Maybe that’s why the slaveholders tried to kill the slaves as fast as possible.

    • oldster

      This is where the family in “Mansfield Park” has made their money, isn’t it? Not in NOLA, but in Antigua.

      I share Fanny’s indignation that the lives of slaves were squandered so that the children of their masters could put on theatrical performances! Theatrical performances, I tell you!

      • Patricia Kayden

        Is Fanny’s indignation about slavery actually in the novel, or was that just added for dramatic effect in the 1999 film version?
        Seemed like a lot of customers feel that Fanny’s disdain for slavery was not in the novel and shouldn’t have been in the film. (Never read the novel but loved the film).


        • oldster

          No, as I recall there is no mention of slavery whatsoever in the book, and so no opportunities for Fanny to be indignant about it. If they added that into the film, then…well, it may be a good thing, but it’s not one of the good things that Austen is responsible for.

          Fanny’s indignation in the book is entirely directed as I indicated i.e. towards the theatrical productions. But she’s right–that Henry Crawford really is a bad one!

          • Patricia Kayden

            Okay. Thanks.

          • peggy

            Wrong and wrong again. I am on a LGM thread, correct?

            The subtext of Mansfield Park is slavery. The estate in Antigua provides luxuries and the father’s journey there allows for the famous play making plot. Fanny Price reminds her cousin that after asking Sir Thomas about the slave trade, “there was such a dead silence”. One might add a guilty silence.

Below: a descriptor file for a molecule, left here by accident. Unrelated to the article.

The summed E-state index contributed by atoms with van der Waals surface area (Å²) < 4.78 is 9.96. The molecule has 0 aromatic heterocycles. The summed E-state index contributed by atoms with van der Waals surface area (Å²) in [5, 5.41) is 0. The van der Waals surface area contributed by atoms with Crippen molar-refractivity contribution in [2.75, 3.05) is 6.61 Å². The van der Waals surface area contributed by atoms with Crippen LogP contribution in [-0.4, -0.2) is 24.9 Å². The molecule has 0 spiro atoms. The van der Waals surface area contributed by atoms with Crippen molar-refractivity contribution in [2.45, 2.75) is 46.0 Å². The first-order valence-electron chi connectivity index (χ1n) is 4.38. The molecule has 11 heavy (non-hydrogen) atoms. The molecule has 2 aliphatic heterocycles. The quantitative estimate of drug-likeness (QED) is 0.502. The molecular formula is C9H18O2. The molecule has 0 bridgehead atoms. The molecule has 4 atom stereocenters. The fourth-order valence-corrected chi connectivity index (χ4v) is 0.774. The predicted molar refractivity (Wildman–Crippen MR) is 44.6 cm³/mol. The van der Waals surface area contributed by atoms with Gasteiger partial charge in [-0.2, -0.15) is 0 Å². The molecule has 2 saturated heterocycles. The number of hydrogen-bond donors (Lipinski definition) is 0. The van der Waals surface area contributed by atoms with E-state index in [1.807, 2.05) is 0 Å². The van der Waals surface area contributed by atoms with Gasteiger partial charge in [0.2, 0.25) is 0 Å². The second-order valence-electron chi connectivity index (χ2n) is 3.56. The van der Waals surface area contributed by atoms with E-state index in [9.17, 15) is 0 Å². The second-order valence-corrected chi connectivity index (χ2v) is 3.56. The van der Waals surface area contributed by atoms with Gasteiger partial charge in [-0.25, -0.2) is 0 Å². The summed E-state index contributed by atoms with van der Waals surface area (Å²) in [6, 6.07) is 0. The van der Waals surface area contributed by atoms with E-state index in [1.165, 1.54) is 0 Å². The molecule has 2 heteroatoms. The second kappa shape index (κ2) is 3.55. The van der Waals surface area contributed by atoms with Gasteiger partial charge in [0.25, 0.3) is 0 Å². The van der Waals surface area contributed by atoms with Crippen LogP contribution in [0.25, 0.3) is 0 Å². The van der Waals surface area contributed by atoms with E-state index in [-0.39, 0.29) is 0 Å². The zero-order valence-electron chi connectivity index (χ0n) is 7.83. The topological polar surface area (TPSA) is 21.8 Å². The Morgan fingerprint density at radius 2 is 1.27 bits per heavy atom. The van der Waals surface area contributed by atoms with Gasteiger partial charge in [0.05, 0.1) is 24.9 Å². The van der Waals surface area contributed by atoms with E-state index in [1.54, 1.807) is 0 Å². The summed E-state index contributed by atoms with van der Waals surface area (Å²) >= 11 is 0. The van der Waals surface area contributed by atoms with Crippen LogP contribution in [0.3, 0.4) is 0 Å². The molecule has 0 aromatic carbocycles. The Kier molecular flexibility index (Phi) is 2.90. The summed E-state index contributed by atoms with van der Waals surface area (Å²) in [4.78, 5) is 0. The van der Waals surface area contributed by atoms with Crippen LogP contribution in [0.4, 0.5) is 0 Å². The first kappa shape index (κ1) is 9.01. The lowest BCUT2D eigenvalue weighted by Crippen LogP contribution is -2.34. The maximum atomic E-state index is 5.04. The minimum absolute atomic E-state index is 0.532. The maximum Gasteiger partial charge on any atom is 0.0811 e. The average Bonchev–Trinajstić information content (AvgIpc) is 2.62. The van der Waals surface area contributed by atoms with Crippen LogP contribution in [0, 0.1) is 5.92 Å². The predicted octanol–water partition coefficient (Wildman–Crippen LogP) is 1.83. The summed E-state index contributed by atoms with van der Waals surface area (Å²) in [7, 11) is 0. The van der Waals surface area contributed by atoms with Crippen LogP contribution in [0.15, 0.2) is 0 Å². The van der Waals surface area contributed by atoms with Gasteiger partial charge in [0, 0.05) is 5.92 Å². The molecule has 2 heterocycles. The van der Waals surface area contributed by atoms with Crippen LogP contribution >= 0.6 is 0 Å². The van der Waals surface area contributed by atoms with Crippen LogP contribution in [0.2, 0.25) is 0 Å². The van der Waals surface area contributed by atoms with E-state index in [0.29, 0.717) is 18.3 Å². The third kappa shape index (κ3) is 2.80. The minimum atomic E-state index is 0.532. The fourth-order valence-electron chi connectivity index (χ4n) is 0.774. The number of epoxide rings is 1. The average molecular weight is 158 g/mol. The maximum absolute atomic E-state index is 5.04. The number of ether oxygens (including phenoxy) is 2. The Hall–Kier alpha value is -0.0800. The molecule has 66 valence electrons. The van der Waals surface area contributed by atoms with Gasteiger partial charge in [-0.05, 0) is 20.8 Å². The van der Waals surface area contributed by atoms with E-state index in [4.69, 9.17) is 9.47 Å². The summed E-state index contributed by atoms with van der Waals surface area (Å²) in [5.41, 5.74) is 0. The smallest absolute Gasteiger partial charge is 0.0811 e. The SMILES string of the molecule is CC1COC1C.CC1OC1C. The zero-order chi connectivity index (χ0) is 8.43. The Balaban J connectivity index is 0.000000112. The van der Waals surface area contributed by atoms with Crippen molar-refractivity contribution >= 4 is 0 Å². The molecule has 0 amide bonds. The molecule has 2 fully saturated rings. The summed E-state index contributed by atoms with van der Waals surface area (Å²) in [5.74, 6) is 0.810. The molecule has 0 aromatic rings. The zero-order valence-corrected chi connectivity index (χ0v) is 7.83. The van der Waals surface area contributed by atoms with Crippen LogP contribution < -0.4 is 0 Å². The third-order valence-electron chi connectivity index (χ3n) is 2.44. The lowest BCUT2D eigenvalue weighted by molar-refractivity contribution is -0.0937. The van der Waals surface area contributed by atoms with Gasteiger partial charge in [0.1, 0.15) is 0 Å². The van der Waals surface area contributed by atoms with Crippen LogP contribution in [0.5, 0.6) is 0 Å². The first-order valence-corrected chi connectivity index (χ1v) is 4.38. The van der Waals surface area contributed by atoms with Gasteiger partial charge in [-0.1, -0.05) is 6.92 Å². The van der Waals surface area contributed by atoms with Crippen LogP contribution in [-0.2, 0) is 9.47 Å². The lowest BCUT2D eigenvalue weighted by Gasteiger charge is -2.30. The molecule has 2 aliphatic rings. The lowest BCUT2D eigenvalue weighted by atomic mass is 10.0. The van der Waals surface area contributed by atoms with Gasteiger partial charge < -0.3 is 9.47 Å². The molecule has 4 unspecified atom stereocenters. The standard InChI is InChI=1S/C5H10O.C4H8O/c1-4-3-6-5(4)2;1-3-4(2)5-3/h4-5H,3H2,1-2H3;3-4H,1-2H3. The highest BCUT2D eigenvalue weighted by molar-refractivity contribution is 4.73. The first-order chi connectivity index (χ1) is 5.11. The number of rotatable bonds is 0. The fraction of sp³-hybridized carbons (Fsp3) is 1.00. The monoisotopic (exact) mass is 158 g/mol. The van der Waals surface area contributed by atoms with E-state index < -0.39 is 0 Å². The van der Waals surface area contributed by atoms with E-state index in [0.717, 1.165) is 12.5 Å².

• Also Brazil was a major producer of sugar using slaves. Nearly 10 times as many slaves were sent from Africa to Brazil as to the what became the US.

    • atheist

      (I am aware that both these facts are most likely known to much of the commentariat here. I just feel they’re always worth reiterating.)

      I was actually unaware of either of these facts, so thanks for mentioning them.

  • Nobdy

    I have been lead to believe by various conservative commentators that African Americans were happy under Jim Crow and even, sometimes, under slavery. If they were so happy why would they lead a doomed revolt against a larger, much better armed, organized, and determined military force? It’s very irrational and seems almost desperate. This kind of irrationality is probably why they needed the plantation owners’ guidance.

    If you had told me, as a child, that in 2014 we would still be talking about whether systems of racial oppression were evil, brutal, and harmful, I would have laughed at you, because 2014 is the future, and people aren’t bigoted or stupid in the future. They drive hovercars!